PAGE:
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After a long and boring winter for the White Sox, things got a bit more exciting last week.
Until now the biggest news was the signing of third baseman Jeff Keppinger, whose talents include not striking out very often. Although he hit .325 last season for Tampa Bay, his sixth team in seven major league seasons, 100 of his 125 hits were singles, and he drove in just 40 runs.
Shades of Jim Morrison, who manned the position for the Sox in the early '80s. We all remember him.
But I'm willing to be hopeful on account of anyone who might be able to offset the strikeouts of the Sox's big signing two years ago, that being Adam Dunn. When Dunn tried to bunt down the third base line in an exhibition game against the Angels recently, I figured this was newsworthy. If he could convince the opposition that he's capable to of going to the left side - thus negating the shift that everyone uses against him - there's no telling how high his average might rise. Two-fifty wouldn't be out of the question.
Yet neither of these developments quite matched up to Florida Gulf Coast University being the first 15th seed in NCAA history to advance to the round of 16. What's that got to do with the White Sox? We'll get to that in a moment.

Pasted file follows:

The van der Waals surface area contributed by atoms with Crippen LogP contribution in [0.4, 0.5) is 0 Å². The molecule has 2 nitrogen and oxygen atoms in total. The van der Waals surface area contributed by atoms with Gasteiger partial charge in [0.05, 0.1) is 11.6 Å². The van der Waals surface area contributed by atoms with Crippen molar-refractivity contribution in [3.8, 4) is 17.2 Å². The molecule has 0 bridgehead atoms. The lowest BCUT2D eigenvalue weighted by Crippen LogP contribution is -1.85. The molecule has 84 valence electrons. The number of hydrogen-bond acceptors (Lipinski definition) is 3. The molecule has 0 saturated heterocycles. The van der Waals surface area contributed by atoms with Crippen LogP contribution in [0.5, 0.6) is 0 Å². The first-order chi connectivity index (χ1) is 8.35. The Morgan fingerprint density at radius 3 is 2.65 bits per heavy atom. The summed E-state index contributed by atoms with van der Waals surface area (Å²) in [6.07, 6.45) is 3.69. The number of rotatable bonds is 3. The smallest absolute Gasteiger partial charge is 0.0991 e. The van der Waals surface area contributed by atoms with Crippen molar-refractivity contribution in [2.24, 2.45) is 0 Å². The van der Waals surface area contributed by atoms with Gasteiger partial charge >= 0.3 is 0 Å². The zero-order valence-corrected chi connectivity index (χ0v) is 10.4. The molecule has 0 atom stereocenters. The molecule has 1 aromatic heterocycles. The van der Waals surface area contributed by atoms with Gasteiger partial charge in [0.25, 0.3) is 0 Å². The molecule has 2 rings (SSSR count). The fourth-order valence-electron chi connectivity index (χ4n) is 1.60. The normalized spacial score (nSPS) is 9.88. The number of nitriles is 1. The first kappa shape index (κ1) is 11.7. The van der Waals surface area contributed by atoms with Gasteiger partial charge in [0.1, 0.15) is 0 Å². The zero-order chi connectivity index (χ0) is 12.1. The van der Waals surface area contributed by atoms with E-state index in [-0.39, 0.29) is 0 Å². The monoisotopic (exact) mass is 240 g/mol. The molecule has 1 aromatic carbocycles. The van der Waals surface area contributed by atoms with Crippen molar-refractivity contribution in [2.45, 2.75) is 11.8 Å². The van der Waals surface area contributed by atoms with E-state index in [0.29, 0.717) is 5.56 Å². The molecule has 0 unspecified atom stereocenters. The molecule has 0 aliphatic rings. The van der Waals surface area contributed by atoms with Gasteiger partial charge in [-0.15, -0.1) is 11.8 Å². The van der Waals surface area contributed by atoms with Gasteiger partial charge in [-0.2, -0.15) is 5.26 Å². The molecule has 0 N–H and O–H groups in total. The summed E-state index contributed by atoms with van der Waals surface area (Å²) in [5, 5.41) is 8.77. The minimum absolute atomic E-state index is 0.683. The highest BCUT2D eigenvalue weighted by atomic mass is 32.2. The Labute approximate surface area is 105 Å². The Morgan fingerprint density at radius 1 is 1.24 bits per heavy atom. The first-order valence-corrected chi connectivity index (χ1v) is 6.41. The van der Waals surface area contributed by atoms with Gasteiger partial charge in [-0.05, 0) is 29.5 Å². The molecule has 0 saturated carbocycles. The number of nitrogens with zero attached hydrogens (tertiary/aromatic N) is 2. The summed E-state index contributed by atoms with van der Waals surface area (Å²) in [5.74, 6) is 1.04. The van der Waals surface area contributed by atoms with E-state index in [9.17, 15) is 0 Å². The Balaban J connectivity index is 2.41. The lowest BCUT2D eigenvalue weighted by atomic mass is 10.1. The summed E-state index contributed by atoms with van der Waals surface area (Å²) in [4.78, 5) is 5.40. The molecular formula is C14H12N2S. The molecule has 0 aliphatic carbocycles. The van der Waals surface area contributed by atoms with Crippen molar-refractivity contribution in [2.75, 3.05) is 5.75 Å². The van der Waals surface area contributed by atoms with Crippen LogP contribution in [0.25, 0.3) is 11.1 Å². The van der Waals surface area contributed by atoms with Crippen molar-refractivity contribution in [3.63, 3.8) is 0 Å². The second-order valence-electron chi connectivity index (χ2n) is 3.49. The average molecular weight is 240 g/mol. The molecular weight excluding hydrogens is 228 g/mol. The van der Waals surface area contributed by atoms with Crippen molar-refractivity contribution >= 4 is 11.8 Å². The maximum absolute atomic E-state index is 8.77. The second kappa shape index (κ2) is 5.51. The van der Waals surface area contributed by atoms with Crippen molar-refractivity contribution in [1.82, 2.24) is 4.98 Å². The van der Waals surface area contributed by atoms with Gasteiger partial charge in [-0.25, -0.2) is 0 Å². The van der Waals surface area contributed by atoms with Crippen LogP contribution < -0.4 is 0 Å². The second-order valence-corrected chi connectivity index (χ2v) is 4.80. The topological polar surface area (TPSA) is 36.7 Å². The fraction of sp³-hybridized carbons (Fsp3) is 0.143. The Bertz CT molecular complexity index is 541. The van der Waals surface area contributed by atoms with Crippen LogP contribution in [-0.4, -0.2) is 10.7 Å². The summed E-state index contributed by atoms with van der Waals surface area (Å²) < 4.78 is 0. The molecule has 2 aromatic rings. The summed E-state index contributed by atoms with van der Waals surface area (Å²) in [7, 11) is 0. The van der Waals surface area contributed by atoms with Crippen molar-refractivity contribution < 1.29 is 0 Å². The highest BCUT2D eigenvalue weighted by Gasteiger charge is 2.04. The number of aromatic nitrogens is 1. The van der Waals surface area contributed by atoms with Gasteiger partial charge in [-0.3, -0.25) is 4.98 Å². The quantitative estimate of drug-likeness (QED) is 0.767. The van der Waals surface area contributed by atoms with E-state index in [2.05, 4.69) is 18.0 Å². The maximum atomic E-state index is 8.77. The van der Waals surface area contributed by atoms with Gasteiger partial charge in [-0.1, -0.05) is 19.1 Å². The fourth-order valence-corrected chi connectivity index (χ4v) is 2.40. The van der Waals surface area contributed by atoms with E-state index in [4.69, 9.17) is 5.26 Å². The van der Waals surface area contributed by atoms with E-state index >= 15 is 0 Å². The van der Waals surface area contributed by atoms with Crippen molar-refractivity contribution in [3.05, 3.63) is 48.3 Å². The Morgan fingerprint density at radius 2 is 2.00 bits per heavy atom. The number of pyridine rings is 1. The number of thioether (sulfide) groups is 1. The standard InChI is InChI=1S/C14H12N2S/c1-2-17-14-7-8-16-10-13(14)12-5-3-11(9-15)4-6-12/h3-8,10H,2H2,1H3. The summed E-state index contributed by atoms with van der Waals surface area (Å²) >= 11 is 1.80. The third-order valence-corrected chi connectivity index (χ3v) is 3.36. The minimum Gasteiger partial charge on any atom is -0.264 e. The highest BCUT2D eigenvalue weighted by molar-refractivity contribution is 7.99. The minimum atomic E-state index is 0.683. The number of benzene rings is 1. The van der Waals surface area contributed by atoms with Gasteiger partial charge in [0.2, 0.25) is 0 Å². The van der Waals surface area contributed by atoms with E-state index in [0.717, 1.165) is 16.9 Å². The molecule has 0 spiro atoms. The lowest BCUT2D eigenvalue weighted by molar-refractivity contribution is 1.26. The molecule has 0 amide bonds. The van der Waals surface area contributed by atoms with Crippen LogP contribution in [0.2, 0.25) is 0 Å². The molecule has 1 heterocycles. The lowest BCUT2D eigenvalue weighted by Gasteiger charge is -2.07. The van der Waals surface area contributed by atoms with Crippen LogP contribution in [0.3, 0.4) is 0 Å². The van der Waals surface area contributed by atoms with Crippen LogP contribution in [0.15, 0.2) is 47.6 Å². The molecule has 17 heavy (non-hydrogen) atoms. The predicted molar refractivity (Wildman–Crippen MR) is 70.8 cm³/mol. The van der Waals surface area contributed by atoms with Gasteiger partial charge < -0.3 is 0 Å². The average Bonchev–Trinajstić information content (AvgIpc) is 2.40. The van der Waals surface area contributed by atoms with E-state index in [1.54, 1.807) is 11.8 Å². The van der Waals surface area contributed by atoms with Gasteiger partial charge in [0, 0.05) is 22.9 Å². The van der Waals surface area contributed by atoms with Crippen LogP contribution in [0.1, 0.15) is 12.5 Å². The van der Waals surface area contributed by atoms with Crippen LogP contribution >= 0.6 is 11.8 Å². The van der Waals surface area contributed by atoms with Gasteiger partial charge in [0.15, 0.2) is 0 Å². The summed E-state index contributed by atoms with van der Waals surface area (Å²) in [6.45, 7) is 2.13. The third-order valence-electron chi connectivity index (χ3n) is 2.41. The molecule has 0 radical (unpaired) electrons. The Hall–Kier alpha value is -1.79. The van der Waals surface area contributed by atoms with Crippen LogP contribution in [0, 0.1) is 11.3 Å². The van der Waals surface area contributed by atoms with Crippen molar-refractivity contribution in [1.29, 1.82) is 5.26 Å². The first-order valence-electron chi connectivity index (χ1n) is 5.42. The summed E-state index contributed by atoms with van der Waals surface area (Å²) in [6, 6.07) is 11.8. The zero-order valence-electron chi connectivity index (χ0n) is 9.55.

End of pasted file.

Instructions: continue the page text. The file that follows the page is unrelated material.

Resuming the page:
"Where the hell is Florida Gulf Coast at?" inquired Charles Barkley on CBS Saturday, his opening question for FGCU coach Andy Enfield.
Apparently Sir Charles has yet to discover Google, and he doesn't give a hoot about ending a sentence with a preposition. However, Sox fans didn't need to search for the school's location. After all, this is the alma mater of Chris Sale.
First Robin Ventura names Sale his Opening Day starter, and then his school's basketball team becomes the darlings of the tournament. Now that's big news!
But there's more. Calling Michigan State's blowout of Memphis on Saturday, Verne Lundquist had a brain fart when the Spartans' Keith Appling left the court with an injury. Explaining that Appling wasn't likely to return, he called him none other than Luke Appling, who, of course, was a White Sox staple for 20 seasons. How marvelous!
Lundquist, who has covered basketball, football, golf, the Olympics but not baseball, was only 10-years-old in 1950 when Luke appeared in his final game. Appling played more games - 2,422 - in a Sox uniform than anyone in the team's history. Lundquist grew up in Minnesota and Texas according to Wikipedia, yet somewhere in his gray matter the name Luke Appling was buried. And poof! - it surfaced on Saturday. I was delighted.
These hidden gems are two of very few news items that Sox fans can glean from this off-season. Especially with all the commotion emanating from the North Side.
In bygone days, most Chicagoans knew all about the 11th Ward, the home of the White Sox and the Daleys. They occupied a box next to the Sox dugout. They may not have been transparent when it came to politics, but the family made no bones about the fact that they favored the South Siders, while nary a peep was heard north of Madison.